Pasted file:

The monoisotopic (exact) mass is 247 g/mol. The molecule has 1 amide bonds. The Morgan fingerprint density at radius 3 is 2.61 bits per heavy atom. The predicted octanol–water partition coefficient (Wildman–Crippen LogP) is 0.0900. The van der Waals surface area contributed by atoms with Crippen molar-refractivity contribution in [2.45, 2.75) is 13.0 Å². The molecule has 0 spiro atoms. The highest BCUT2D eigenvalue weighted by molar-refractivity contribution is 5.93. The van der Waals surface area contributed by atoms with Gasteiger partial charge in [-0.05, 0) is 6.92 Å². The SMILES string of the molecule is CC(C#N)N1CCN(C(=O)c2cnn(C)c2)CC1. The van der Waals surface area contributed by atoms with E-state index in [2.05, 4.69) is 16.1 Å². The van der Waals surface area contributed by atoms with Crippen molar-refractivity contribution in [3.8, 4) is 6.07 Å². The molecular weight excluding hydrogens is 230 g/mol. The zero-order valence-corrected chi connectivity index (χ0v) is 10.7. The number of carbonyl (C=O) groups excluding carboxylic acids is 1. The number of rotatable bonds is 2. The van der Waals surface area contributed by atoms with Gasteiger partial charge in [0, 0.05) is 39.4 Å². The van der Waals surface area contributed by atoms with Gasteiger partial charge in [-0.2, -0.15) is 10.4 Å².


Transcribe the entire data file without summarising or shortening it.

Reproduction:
The monoisotopic (exact) mass is 247 g/mol. The molecule has 1 amide bonds. The Morgan fingerprint density at radius 3 is 2.61 bits per heavy atom. The predicted octanol–water partition coefficient (Wildman–Crippen LogP) is 0.0900. The van der Waals surface area contributed by atoms with Crippen molar-refractivity contribution in [2.45, 2.75) is 13.0 Å². The molecule has 0 spiro atoms. The highest BCUT2D eigenvalue weighted by molar-refractivity contribution is 5.93. The van der Waals surface area contributed by atoms with Gasteiger partial charge in [-0.05, 0) is 6.92 Å². The SMILES string of the molecule is CC(C#N)N1CCN(C(=O)c2cnn(C)c2)CC1. The van der Waals surface area contributed by atoms with E-state index in [2.05, 4.69) is 16.1 Å². The van der Waals surface area contributed by atoms with Crippen molar-refractivity contribution in [3.8, 4) is 6.07 Å². The molecular weight excluding hydrogens is 230 g/mol. The zero-order valence-corrected chi connectivity index (χ0v) is 10.7. The number of carbonyl (C=O) groups excluding carboxylic acids is 1. The number of rotatable bonds is 2. The van der Waals surface area contributed by atoms with Gasteiger partial charge in [0, 0.05) is 39.4 Å². The van der Waals surface area contributed by atoms with Gasteiger partial charge in [-0.2, -0.15) is 10.4 Å².